# Basic example of Pontryagin Problems

DyCon toolbox adopts Pontryagin’s maximum principle to optimize the control function for each control problem. In this way we can solve problems of the form:

subject to

‘Pontryagin’ class uses symbolic interface to define a control problem as in ‘ode’ class. ‘Pontryagin’ class contains ‘ode’ class, the final cost, and running cost. As ‘ode’ class contains $f$, the final cost $\Psi$ and running cost $L$ should be given by symbolic functions.

Here we explain ‘Pontryagin’ class with a simple example: we want to minimize the objective function

subject to

The dynamics and cost functions are based on symbolic vectors $Y$ and $U$, which represent the state of the dynamics and control vector.

Y = sym('y',[2 1])

Y =

y1
y2

U = sym('u',[2 1])

U =

u1
u2

The dynamics of $Y$ should be given by a symbolic vector with the same dimensions as the state vector. Following the notation at the beginning, this vector represents $f (t, Y, U)$:

mu = param('mu',10);
nu = param('nu',1);
%%
F = @(t,Y,U,Params) [      Y(1)*Y(2)  + U(2)*Params(1)        ; ...
-Y(2)       + U(1)*norm(Params(2)) ] ;

Using this dynamics vector, we construct an ‘ode’ class.

dynamics = ode(F,Y,U,[mu nu]);

The printed information above shows the default setting of this ‘ode’ class. In order to construct the dynamics we want, we need to customize its parameters. In this case we change the initial condition for the dynamics and the sampling timestep.

The time discretization is generated as a uniform mesh from the timestep $dt$. It will be used not only for the sampling of the state vector $Y$ but also to represent the control vector $U$ and cost $J$ in ‘Pontryagin’ class.

dynamics.InitialCondition = [0; -1];
dynamics.Nt = 10;

Next we need to define the functional $J$ we want to minimize. Following the form presented in [1], we define the expressions of $\ Psi$ and $L$ in symbolic form:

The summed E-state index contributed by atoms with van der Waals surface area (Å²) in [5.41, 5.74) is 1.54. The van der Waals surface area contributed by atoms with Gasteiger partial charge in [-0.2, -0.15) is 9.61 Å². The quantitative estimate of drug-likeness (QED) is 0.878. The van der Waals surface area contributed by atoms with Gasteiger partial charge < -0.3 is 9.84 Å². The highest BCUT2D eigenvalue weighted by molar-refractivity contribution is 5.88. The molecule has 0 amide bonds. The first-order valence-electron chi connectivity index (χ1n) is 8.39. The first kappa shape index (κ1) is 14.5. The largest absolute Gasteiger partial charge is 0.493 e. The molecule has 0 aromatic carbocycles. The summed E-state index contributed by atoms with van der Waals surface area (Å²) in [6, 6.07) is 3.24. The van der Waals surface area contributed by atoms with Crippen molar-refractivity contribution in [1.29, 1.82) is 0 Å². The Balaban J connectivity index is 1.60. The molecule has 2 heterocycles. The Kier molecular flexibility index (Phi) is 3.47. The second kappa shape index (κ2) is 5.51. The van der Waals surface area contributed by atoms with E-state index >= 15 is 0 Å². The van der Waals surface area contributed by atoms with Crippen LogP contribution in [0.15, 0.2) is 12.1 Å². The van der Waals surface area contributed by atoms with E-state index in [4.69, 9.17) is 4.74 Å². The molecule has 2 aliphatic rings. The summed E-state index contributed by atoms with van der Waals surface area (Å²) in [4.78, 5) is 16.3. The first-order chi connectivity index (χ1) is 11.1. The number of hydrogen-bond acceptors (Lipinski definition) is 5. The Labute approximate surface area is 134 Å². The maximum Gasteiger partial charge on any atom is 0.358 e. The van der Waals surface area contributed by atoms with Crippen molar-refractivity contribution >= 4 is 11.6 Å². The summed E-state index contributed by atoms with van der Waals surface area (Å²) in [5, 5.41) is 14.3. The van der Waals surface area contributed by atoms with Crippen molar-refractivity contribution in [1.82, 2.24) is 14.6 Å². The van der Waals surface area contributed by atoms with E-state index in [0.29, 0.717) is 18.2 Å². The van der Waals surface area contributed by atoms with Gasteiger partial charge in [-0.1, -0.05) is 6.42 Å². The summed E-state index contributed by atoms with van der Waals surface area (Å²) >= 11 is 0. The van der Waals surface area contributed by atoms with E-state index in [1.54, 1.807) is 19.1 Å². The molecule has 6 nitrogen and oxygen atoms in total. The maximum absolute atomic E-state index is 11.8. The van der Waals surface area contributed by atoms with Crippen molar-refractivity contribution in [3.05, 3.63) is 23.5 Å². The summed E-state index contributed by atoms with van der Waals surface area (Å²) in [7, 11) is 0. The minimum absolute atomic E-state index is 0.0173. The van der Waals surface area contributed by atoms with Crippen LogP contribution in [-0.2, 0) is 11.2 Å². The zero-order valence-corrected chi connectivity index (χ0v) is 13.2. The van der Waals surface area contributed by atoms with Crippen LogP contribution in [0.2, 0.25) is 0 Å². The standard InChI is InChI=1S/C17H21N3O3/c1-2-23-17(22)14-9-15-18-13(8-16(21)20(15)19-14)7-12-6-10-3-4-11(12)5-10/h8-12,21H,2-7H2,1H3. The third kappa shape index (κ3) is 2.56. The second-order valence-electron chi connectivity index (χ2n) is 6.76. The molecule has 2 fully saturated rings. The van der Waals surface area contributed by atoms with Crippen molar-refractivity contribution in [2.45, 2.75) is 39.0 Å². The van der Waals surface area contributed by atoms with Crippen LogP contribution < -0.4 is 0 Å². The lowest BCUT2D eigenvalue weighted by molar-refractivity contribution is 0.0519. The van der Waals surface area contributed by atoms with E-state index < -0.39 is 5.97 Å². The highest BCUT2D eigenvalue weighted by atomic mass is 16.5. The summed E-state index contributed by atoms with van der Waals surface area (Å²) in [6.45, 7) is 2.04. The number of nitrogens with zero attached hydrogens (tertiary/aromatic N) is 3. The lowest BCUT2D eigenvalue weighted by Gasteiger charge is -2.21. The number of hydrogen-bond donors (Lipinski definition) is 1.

Psi = @(T,Y)   Y.'*Y;
L   = @(t,Y,U) 0.005*(U.'*U);

We finally define the optimal control problem as a ‘Pontryagin’ class:

iP = Pontryagin(dynamics,Psi,L);

This class contains information we need to find the optimal control vector $U$. It is worth mentioning that until now we defined the problem but not solved it yet.

iP

iP =

Pontryagin with properties:

Target: []
Functional: [1x1 PontryaginFunctional]
Dynamics: [1x1 ode]
Hamiltonian: []
Hessian: [1x1 SymNumFun]
Solution: []
Constraints: [1x1 constraints]

DyCon toolbox uses the gradient methods to optimize the cost functional. This calculates the gradient of $J$ along $U$ from the first order approximation of the Hamiltonian and adjoint state vector in the Pontryagin principle.

To solve the problem using the default gradient method, we simply write:

U0 = zeros(iP.Dynamics.Nt,iP.Dynamics.ControlDimension);
Warning:  Length Step =9.3035e-11
The Min Length Step of the Adaptative Descent has been achieve

Solve with precision:

We obtain: J(u) = 1.148656E-03

error = 1.196911E-03

With 16 iterations,     In 0.70939 seconds

This command generates ‘solution’ in the ‘Pontryagin’ class, which contains the optimal control vector ‘UOptimal’ and its information, such as the cost, precision and time of computations.

iP.Solution

ans =

solution with properties:

precision: 0.0012
iter: 16
time: 0.7094
Y0history: []
Yhistory: {1x16 cell}
ControlHistory: {1x16 cell}
Jhistory: [1x16 double]
Phistory: {1x16 cell}
dJhistory: {1x16 cell}
fhistory: []
dfhistory: []
Ehistory: [1x16 double]
timeline: []
du: []
UOptimal: [10x2 double]
JOptimal: 0.0011

This structure is independent of the solver, and we can see the results through visualization functions we want. One of the examples is ‘plot’ function which can be applied to ‘Pontryagin’ class.

plot(iP)